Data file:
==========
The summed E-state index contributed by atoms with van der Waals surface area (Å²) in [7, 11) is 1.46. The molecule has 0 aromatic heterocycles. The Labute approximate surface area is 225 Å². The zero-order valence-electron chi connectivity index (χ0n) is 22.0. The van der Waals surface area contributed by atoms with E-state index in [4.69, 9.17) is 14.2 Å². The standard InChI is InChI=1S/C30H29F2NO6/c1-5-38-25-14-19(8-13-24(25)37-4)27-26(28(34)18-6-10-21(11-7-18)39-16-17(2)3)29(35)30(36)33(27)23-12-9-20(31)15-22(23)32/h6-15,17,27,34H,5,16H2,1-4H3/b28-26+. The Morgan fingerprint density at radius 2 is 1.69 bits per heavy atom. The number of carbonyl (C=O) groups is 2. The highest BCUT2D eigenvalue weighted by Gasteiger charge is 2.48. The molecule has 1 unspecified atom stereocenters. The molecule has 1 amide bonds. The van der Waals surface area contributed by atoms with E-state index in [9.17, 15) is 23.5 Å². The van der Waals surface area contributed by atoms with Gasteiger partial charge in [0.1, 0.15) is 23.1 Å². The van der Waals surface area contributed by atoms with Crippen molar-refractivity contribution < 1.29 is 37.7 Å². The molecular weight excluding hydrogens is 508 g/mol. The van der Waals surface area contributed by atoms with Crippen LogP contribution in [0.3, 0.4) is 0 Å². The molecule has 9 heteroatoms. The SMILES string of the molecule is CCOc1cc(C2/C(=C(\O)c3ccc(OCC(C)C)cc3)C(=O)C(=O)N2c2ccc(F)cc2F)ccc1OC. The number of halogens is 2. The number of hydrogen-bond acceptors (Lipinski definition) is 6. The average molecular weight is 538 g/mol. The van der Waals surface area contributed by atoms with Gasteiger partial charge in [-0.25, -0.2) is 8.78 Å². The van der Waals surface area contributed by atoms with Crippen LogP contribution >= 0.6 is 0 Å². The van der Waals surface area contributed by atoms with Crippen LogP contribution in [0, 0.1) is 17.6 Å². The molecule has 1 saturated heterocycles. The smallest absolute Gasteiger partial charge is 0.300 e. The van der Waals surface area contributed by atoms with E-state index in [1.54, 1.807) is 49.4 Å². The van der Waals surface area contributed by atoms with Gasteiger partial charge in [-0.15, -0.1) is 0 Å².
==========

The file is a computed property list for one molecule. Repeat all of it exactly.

The summed E-state index contributed by atoms with van der Waals surface area (Å²) in [7, 11) is 1.46. The molecule has 0 aromatic heterocycles. The Labute approximate surface area is 225 Å². The zero-order valence-electron chi connectivity index (χ0n) is 22.0. The van der Waals surface area contributed by atoms with E-state index in [4.69, 9.17) is 14.2 Å². The standard InChI is InChI=1S/C30H29F2NO6/c1-5-38-25-14-19(8-13-24(25)37-4)27-26(28(34)18-6-10-21(11-7-18)39-16-17(2)3)29(35)30(36)33(27)23-12-9-20(31)15-22(23)32/h6-15,17,27,34H,5,16H2,1-4H3/b28-26+. The Morgan fingerprint density at radius 2 is 1.69 bits per heavy atom. The number of carbonyl (C=O) groups is 2. The highest BCUT2D eigenvalue weighted by Gasteiger charge is 2.48. The molecule has 1 unspecified atom stereocenters. The molecule has 1 amide bonds. The van der Waals surface area contributed by atoms with E-state index in [9.17, 15) is 23.5 Å². The van der Waals surface area contributed by atoms with Gasteiger partial charge in [0.1, 0.15) is 23.1 Å². The van der Waals surface area contributed by atoms with Crippen molar-refractivity contribution < 1.29 is 37.7 Å². The molecular weight excluding hydrogens is 508 g/mol. The van der Waals surface area contributed by atoms with Crippen LogP contribution in [0.3, 0.4) is 0 Å². The molecule has 9 heteroatoms. The SMILES string of the molecule is CCOc1cc(C2/C(=C(\O)c3ccc(OCC(C)C)cc3)C(=O)C(=O)N2c2ccc(F)cc2F)ccc1OC. The number of halogens is 2. The number of hydrogen-bond acceptors (Lipinski definition) is 6. The average molecular weight is 538 g/mol. The van der Waals surface area contributed by atoms with Gasteiger partial charge in [-0.25, -0.2) is 8.78 Å². The van der Waals surface area contributed by atoms with Crippen LogP contribution >= 0.6 is 0 Å². The van der Waals surface area contributed by atoms with Crippen LogP contribution in [0, 0.1) is 17.6 Å². The molecule has 1 saturated heterocycles. The smallest absolute Gasteiger partial charge is 0.300 e. The van der Waals surface area contributed by atoms with E-state index in [1.54, 1.807) is 49.4 Å². The van der Waals surface area contributed by atoms with Gasteiger partial charge in [-0.15, -0.1) is 0 Å².